Budget highlights philosophical divide

Budget debate Image copyright PA

The irony of the Budget is that it touched on one of the core philosophical differences between Labour and the Conservatives and yet few seem to have noticed.

The central idea in George Osborne's reform is that people should have greater choice over how they spend their pension savings.

Instead of being forced to buy an annuity, new pensioners will be able to spend a bit, bequeath a bit, and invest a bit. In short, do what they want.

As the chancellor told the BBC: "I want people to be trusted to make decisions about their future."

Many Conservatives see this policy reform in the same light as a tax cut. It is about the citizen controlling their money, not the state, even though the pension has benefited hugely from public subsidy.

Paternalist streak

Labour, by contrast, has different instincts. It considered this annuity reform in office but rejected it.

Shadow chancellor Ed Balls told the Today programme that more flexibility and choice might be welcome, but he asked: "Will there be proper protections and proper financial education so people don't make the wrong choices and end up running out of their pension pot well before their retirement ends?"

In other words, he expressed concerns - echoed by others including the Institute for Fiscal Studies - that there were risks in giving people more choice.

The IFS said people might spend their pension pots too quickly through lack of self-control or by underestimating how long they were going to live.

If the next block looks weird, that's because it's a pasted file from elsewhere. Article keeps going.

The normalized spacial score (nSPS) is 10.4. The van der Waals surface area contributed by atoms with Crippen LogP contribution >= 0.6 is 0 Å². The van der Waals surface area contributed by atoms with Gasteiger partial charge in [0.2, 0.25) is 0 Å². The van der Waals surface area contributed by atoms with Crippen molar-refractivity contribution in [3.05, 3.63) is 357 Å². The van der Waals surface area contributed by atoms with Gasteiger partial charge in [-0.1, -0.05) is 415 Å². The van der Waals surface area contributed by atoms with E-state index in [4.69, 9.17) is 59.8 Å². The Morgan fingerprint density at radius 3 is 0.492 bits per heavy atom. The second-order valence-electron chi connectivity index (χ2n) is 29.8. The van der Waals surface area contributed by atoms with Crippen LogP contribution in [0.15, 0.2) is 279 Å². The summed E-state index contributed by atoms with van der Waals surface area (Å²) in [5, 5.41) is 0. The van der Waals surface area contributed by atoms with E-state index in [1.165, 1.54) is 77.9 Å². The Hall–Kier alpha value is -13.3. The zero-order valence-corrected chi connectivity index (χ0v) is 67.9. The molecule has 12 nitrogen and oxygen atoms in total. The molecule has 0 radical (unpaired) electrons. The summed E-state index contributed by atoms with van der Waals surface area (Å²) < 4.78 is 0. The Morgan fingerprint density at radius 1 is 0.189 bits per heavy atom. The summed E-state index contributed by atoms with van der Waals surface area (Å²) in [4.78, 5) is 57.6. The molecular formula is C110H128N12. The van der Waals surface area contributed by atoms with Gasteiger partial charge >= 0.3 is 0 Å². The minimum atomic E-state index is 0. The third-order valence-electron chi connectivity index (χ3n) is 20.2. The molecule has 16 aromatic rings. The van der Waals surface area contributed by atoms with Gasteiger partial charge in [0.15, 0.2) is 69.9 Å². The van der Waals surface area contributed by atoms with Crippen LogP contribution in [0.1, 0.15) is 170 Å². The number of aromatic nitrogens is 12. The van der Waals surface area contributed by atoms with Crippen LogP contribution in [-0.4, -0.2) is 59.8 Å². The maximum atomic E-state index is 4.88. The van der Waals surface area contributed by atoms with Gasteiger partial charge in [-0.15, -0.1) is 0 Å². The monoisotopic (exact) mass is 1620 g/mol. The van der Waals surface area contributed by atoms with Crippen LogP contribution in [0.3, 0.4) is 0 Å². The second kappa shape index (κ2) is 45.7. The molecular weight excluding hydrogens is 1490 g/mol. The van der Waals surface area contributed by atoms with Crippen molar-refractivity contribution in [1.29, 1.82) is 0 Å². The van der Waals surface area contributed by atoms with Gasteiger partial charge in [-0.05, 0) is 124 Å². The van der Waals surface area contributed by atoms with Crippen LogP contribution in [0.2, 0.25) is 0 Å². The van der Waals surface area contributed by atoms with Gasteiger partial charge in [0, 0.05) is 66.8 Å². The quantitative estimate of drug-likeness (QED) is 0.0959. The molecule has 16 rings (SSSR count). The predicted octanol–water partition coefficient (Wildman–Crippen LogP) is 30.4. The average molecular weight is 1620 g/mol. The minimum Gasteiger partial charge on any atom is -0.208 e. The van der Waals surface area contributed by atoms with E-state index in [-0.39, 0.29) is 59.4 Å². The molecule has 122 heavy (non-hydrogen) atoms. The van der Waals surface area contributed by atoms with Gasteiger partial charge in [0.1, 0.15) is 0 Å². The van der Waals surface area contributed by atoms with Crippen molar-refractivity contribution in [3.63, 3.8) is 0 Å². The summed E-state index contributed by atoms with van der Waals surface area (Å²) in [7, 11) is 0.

Labour's instinctive caution was expressed by a former party adviser John McTernan, who told Newsnight: "You cannot trust people to spend their own money sensibly planning for their retirement because they don't imagine at 65 that they are going to live for another 30 years."


The Labour MP Tom Watson argued in his blog that pensions are about the state, citizen and private sector cooperating.

"People will tell you that 'it's your money, you should decide how to spend it'. The whole point is that it just isn't that simple. Yes, you paid in. But so did the taxpayer. And the government has every right, therefore, to ask that you spend it in the manner it was intended when we were stumping up the cash."

The bottom line is that there is quite a paternalist streak within the Labour psyche that believes in the power of the state to improve our lot, whether by forcing companies to freeze their prices, redistributing wealth from rich to poor through benefits and tax credits, and yes, telling us how to invest our pensions.

This philosophical divide between state intervention and individual liberty is one of the biggest pools of clear blue water between the two largest parties. But it has not dominated political debate in the wake of the Budget.

Instead, the focus has been on a clumsy Tory advert on Twitter that some saw as patronising - irony of ironies, given the above - and Labour's lack of engagement with the Budget and the quality of Ed Miliband's performance in the Commons.

Perhaps that is because the Budget may have highlighted different attitudes between the parties but it did not change the fundamentals: the Conservatives are banking on a recovering economy, Labour is focused on the cost of living, and whoever wins the election will still have shed loads of deficit and debt to clear.